It might well have been Easter, the most joyous of Christian holy days, on Sunday at Grace Community Church of the Valley.
The Sun Valley congregation's 3,500-seat auditorium was filled for both morning services. A full orchestra, featuring brass and percussion instruments, played lively religious tunes. The choir and congregation sang hymns of praise and the Rev. John MacArthur's sermon dealt with the resurrection of Jesus Christ.
But church members and officials had a different reason for their celebration.
On Thursday, a Glendale Superior Court judge dismissed in mid-trial a landmark "clergy malpractice" lawsuit against their church.
The suit, the first of its kind in the nation, claimed that four of Grace Community's pastors provided incompetent counseling to 24-year-old Kenneth Nally of Tujunga, thus contributing to his 1979 suicide.
"It's what I prayed for," one worshiper said as he stood outside the huge Roscoe Boulevard church.
"We have much to praise the Lord for this week," MacArthur said as he began his message to the congregation, one of the largest in Southern California.
At both services, MacArthur introduced attorney Samuel Ericsson, a church member and one of two lawyers who represented the fundamentalist church during the four-week trial. The congregation burst into loud applause after MacArthur and Ericsson spoke about the court proceedings.
MacArthur credited the clarity of an hour-and-a-half presentation given by Ericsson in court Thursday with convincing Judge Joseph R. Kalin to dismiss the lawsuit. The pastor said the ruling was a "victory for freedom of religion."
Ericsson said the court did not rule that Grace Community Church is perfect, "but that churches and pastors are not accountable to courts for their indiscretions, but to God."
According to Ericsson, 1,000 pages of material supporting the church's position were submitted to the judge along with the request for dismissal. He said Kalin told him he stayed up until 3 a.m. the day of the decision reading the material.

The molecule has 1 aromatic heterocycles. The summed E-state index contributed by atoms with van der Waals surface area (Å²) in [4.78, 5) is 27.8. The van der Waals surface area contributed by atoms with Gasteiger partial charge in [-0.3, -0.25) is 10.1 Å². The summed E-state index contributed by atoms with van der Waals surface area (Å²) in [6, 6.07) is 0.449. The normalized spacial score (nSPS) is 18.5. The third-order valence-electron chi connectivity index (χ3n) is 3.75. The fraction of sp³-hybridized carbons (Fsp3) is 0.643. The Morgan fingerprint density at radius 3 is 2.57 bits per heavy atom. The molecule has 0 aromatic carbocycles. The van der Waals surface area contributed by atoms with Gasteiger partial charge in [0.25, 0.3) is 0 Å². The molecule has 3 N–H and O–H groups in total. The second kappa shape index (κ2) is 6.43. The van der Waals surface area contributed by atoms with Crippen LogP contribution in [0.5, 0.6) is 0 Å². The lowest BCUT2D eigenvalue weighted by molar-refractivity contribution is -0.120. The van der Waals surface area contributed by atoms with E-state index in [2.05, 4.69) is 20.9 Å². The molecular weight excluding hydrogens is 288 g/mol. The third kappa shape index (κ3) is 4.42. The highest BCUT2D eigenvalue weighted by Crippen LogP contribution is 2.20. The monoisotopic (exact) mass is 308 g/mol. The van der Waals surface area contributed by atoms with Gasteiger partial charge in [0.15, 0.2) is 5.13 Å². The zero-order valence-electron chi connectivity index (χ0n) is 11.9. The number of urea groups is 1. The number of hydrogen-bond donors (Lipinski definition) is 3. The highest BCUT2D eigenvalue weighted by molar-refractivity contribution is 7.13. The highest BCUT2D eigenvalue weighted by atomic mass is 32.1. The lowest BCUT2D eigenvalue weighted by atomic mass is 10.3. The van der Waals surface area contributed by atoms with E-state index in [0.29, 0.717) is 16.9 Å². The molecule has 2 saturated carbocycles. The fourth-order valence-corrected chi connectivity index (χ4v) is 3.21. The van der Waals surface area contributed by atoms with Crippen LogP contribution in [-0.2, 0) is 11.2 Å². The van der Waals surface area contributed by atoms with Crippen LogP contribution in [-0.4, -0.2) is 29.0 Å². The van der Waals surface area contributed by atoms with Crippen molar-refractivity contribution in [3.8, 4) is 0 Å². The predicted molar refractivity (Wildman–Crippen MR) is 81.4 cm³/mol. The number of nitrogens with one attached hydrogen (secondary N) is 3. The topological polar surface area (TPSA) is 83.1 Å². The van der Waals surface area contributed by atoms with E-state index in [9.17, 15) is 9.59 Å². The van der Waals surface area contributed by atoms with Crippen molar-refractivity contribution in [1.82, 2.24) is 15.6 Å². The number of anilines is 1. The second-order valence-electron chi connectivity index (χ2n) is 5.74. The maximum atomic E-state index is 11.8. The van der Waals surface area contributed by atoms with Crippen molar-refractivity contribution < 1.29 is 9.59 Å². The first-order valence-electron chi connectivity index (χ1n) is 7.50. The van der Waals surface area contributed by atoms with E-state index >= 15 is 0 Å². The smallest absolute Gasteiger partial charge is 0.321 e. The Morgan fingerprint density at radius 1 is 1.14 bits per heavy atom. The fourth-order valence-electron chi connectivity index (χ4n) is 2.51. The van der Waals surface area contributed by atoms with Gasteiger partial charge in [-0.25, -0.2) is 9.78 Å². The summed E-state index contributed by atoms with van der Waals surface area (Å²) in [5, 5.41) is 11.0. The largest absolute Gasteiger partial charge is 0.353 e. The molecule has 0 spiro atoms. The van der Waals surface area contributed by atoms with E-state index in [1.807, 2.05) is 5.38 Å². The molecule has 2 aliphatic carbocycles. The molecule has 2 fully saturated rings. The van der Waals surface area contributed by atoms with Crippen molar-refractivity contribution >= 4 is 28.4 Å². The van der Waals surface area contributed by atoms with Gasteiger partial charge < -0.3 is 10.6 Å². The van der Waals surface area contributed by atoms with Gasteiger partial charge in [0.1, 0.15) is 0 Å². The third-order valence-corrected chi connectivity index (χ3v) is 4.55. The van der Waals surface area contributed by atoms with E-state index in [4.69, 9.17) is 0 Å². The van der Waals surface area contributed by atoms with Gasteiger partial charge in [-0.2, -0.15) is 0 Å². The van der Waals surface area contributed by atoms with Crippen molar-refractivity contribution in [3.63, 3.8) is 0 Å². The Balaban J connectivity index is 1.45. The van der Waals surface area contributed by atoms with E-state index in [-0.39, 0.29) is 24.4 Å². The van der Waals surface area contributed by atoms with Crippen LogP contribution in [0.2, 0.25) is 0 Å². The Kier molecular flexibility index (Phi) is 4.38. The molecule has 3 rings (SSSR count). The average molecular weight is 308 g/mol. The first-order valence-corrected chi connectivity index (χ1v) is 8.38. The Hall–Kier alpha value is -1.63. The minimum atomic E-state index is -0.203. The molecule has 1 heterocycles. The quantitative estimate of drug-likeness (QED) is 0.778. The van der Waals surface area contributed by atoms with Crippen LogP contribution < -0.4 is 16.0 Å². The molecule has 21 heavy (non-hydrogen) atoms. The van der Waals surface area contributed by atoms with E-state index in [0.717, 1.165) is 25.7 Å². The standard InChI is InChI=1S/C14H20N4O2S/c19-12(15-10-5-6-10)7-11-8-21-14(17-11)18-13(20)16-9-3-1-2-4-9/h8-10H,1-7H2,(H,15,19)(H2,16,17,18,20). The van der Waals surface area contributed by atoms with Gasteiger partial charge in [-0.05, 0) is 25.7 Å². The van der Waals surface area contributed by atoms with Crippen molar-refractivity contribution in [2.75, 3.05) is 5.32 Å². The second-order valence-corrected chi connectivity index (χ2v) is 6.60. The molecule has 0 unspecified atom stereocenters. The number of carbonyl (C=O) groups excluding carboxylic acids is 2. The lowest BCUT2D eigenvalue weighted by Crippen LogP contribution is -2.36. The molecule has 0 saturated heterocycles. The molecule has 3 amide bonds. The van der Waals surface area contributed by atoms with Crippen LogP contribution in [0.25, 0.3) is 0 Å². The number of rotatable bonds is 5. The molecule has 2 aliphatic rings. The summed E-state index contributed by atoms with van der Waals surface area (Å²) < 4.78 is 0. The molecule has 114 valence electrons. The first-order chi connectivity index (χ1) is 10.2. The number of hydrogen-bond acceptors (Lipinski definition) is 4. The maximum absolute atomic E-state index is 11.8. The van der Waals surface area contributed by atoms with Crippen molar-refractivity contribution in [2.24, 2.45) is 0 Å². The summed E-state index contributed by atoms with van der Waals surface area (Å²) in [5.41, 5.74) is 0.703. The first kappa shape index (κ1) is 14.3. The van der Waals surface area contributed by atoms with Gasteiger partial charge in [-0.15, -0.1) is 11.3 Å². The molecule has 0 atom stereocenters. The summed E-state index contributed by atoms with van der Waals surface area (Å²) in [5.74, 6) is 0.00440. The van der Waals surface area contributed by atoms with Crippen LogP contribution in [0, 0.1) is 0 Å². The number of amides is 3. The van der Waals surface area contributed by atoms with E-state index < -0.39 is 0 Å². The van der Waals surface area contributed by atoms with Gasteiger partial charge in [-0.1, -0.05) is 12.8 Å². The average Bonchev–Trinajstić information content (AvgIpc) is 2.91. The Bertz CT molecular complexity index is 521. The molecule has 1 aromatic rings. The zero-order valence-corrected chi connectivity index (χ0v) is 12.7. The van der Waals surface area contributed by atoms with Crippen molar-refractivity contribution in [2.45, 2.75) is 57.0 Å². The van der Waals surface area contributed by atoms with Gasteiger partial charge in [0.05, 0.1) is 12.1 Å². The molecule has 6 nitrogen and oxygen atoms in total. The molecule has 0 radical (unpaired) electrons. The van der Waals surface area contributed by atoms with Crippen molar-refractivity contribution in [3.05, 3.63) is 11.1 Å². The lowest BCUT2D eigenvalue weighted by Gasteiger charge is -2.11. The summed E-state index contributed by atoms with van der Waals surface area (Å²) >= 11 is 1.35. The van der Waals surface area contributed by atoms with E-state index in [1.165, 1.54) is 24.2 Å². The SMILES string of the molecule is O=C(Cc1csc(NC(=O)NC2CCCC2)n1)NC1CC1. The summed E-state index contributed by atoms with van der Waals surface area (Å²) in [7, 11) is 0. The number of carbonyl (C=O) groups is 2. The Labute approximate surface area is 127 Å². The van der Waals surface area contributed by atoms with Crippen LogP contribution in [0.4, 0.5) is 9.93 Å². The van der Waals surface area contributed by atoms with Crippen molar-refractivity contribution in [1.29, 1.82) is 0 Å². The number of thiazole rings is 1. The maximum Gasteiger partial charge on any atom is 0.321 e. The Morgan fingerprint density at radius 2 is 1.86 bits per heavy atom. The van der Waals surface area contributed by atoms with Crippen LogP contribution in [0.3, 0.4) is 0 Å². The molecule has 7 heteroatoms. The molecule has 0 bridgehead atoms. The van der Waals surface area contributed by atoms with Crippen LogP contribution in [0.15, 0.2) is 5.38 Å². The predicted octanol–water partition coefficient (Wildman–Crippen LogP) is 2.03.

"Thank God for this judge," the attorney said.
Ericsson asked churchgoers to "continue to pray for those who remain hurt." He said Walter and Maria Nally, parents of Kenneth Nally, who filed the lawsuit against the church, have "suffered a great loss" in the death of their son.
"They deserve our prayers," he said.
MacArthur told church members he is grateful to be "free of the burden of this trial." He said the ruling cleared the church and will allow its pastors to "continue to be sensitive to people's needs."
Worshipers were given copies of the judge's decision as they left the services.
Those who lingered to discuss the case characterized it as a victory for Jesus Christ and for religious freedom.
Ruling Called 'God's Will'
Longtime church member Stan Bennett said he views the decision as "God's will."
"It wouldn't matter what we wanted. It would have come out the way Jesus wanted it no matter how we felt about it," Bennett said.
Marie Woods, who said she attends the church regularly but is not a member, said the ruling will benefit churchgoers everywhere.
"If you can't go to your pastor when you have a problem, then where can you go? You have to be able to go to your pastor for counseling."